There is an amusing review of Salman Rushdie’s Golden House, published by New Statesman in September:
“Salman Rushdie’s new novel has been billed as a return to realism, which in relative terms is true enough” … “The Golden House offers the weary, ever-hopeful Rushdie reader a Dexedrine-fuelled hotchpotch of place names, brand names, sort-of-puns […] mothballed observations […] failed phrase-making […] outmoded film theory, WTF quotations […] offhand highbrowism […] plugs for micro-memes and quasi-crazes […] cameos for Werner Herzog […] bewildering suppressions of the words “Spike Lee” […] cogitations on phenomena including satirists and sitarists, shoehorned references to King’s College, Cambridge, and, to facilitate most of the above, the rhetorical device known as amplification.” … “Aversion to choice is the governing principle. Adjectives come in twos – in the novel’s first page and a half, we read, among many other pairings, “thick and strong”, “large, dangerous”, “huge, clumsy”, “sociable and neighbourly”. And the tendency towards excess is replicated on a larger scale; for example, when the spry reference to Nero Golden’s “way of walking toward closed doors without slowing down” is spoiled by the explanatory “knowing they would open for him”.” … “As a rule, Rushdie deploys language without concision or precision. One chapter opening takes a swift dive from mock-epigram into polysyllabic sludge” … “Things that aren’t amusing on their own are rendered nonsensical into the bargain.” … “holding forth is deemed the best way of transmitting narrative information.” … “the relationship between subject and backdrop is lost amid so much verbal noise.” … “here we have Salman Rushdie – who, as the author of Midnight’s Children as much as The Satanic Verses, embodies the novel’s powers of resistance – offering a book that seems little more than an exercise in googling, an attempt to sell the listicle as literature.”
As the reviewer points out, Salman Rushdie published works of fiction that affected the real world, but can fiction ever really be ‘important’?
I keep coming back to Kurt Vonnegut’s quote: “During the Vietnam War, every respectable artist in this country was against the war. It was like a laser beam. We were all aimed in the same direction. The power of this weapon turns out to be that of a custard pie dropped from a stepladder six feet high.”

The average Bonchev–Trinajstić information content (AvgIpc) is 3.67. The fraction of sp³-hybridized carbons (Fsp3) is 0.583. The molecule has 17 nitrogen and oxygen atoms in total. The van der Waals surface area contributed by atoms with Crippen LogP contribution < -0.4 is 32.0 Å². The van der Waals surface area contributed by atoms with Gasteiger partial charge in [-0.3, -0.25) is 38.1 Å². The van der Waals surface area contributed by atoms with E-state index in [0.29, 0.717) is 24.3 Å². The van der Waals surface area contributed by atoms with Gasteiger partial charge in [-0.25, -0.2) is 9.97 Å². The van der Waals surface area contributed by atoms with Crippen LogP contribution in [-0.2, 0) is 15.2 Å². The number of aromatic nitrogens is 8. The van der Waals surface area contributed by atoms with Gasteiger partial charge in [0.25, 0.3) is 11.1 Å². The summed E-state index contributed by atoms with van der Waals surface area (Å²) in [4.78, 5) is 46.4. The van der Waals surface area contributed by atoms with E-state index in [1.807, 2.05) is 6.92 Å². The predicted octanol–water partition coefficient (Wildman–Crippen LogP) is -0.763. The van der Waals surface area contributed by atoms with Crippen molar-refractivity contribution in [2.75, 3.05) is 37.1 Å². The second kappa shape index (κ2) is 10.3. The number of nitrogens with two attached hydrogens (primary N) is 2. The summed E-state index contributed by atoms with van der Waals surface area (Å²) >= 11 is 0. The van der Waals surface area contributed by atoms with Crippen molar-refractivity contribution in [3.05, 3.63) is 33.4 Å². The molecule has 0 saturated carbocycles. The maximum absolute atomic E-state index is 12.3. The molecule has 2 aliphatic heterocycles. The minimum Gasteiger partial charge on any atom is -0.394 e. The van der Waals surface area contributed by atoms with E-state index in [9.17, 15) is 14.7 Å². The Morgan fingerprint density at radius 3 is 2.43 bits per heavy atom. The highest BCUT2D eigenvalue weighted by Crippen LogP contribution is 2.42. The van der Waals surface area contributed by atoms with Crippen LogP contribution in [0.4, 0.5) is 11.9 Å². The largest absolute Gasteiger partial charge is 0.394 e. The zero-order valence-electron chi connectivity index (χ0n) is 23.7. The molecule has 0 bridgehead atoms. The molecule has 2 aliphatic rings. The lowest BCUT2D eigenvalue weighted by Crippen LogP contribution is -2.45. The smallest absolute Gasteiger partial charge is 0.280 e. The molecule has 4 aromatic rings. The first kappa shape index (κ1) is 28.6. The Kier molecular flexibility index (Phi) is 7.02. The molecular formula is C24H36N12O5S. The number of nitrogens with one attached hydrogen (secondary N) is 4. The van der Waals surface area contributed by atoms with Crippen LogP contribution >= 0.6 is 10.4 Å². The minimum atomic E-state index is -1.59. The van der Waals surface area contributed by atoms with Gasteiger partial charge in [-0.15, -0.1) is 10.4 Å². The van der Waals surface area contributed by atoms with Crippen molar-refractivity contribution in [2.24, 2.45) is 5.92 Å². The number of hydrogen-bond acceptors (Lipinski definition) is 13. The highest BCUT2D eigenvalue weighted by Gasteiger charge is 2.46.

As I have said already, watching TV is not, and never will be, activism; and if I am entirely honest, I doubt reading or watching The Handmaid’s Tale has, regarding women’s bodily autonomy, changed the mind of a single adult.
And as shown by this year’s emmys, giving Sean Spicer the chance to poke fun at himself and hang out with the stars, the TV industry isn’t actually interested in challenging the status quo.
If fiction can’t change the world, what can it do? Samuel Taylor Coleridge wrote: “I wish our clever young poets would remember my homely definitions of prose and poetry; that is, prose = words in their best order; – poetry = the best words in the best order.” Which is fair enough. I guess Sturgeon’s Law, “ninety percent of everything is crap”, applies across the board. If A Little Life is genuinely ‘award worthy literature’, then literature is a joke.
We use fiction to manipulate ourselves, to layer on technicolour ersatz emotions so that we know that we are really feeling something. Fiction is, at best, a lie that helps us understand the truth, it can help us articulate an idea or an emotional state we have difficulty accessing/expressing otherwise (real emotions have to be pried out of the side of a mountain with a pick-axe); fiction is putting a fake horn on a real unicorn so that we can see it. The rest of the time it is mere escapism, or voyeuristic gawping.
Human beings will always tell each other stories, it seems to be a fundamental part of our nature to do so, the thing that allowed us to make sense of the world before modern science, a way of passing on ideas and cultural norms.
Despite my cynicism, there are always glimmers of hope. Philip Pullman’s new book came out recently, teaching children to challenge blind obedience and totalitarian thinking.